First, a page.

The Kingdom of Saudi Arabia may still be considered as one of the most conservative from a religious standpoint. But with the opening of the new King Abdullah University of Science and Technology, otherwise known as KAUST, a new era in academic learning, combined with new innovations in ecological architecture and design, has begun in which both men and women students will benefit jointly.
The new campus opened its doors in September, in the Red Sea city of Thuwal, 80 km north of Jeddah. It is considered to be the most environmentally innovative campus of its kind in the Kingdom. Constructed in a manner to utilize the maximum benefit of sea breezes for cooling, the buildings themselves have been constructed in order to screen out a good deal of the heat that is generated by the hot Arabian sun; making the internal environment more sustainable for the students.
Built close together, the buildings themselves are designed to shade each other, making the internal temperatures much cooler.
From an academic standpoint, the university will offer degrees in 11 fields of study, including Environmental Science and Energy Development, Biosciences and Bioengineering, Industrial and Chemical Engineering, Applied Mathematics, and Computer Science. One of the most innovative aspects to the new KAUST campus, for Saudi Arabia anyway, is that both male and female students will study together in the same classrooms; something that has not been common in other Saudi campuses.
Mr. Bill Odell, of HOK Architects, and one of the two principal designers of the project, noted that the design of the campus, in which the buildings were built close together to provide natural shading for each other, was taken from traditional forms of Middle Eastern architecture in which buildings are built close together to lessen the heat of the sun’s rays.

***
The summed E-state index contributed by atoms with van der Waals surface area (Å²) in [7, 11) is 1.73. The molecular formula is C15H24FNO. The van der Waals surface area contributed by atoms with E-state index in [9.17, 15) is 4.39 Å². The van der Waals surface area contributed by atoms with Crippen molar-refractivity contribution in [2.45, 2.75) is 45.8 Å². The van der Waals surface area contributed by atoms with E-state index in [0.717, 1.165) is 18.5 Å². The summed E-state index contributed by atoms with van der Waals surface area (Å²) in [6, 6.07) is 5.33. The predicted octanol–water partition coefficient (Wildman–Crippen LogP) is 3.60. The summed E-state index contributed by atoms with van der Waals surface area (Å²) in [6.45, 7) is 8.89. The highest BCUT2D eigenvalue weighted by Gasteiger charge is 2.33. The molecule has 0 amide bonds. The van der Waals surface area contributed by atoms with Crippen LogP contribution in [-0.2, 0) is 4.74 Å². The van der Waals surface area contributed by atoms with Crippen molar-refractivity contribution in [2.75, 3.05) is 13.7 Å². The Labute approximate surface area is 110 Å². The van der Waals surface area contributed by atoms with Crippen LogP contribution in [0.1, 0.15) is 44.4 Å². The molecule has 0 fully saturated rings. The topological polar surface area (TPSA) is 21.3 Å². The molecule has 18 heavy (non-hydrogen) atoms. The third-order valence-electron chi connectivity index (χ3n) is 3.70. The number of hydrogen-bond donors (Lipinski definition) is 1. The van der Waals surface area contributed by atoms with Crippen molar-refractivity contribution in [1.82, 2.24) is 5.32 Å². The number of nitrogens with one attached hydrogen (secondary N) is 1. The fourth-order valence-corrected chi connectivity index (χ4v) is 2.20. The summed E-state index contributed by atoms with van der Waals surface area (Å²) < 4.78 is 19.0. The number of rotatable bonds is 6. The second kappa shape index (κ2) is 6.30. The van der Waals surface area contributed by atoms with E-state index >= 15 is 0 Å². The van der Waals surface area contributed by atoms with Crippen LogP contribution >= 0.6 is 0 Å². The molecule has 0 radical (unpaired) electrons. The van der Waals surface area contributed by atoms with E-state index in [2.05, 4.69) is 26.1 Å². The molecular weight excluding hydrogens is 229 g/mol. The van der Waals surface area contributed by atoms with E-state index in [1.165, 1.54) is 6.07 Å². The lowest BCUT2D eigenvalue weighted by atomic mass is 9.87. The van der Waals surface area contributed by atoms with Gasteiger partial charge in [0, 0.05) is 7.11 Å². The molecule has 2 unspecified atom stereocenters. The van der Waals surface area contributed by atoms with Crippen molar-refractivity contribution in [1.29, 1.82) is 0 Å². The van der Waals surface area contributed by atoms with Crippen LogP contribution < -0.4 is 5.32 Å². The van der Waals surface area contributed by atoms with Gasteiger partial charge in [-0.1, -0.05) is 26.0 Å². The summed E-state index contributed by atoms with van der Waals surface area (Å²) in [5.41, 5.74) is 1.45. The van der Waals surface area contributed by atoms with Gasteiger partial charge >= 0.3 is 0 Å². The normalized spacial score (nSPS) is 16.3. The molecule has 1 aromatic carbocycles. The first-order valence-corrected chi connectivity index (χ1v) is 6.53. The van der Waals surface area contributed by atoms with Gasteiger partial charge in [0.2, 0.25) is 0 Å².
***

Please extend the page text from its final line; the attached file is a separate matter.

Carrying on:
This concept, together with using modern concepts of air conditioning, as well as utilizing the effect of the Red Sea breezes, will make the climatic environment within more comfortable while reducing energy costs.
Building designs from universities all over the world were studied, especially ones in hot climates, in order to find the right kind of architectural “model” that will accommodate the students in both classroom and research environments, as well as in residential ones. Each building incorporates a “solar tower” (another “innovation” used in early Islamic architecture) that heats the air, causing it to rise and pull in the sea breezes from the outside.
The residential part of the campus provides environmentally friendly living accommodations for both students and faculty members, and includes plenty of green spaces, shopping, health and recreational facilities. Special electric shuttle buses and other vehicles, including golf carts and two wheeled “Segways” will ferry students and instructors to and from classroom and residential facilities.
Being situated in a country where Wahhabi fundamentalist Islam is a way of life, women students still have adhere to all aspects of attire and other requirements for living in the Kingdom, even while being on campus. But being able to study and conduct research together with male students is at least a small beginning in a country where women are usually completely separated from men; even in an academic study environment.
We suppose it will be interesting to see a woman student, dressed in full Wahhabi dress, tooling along on her Segway on the way to class.
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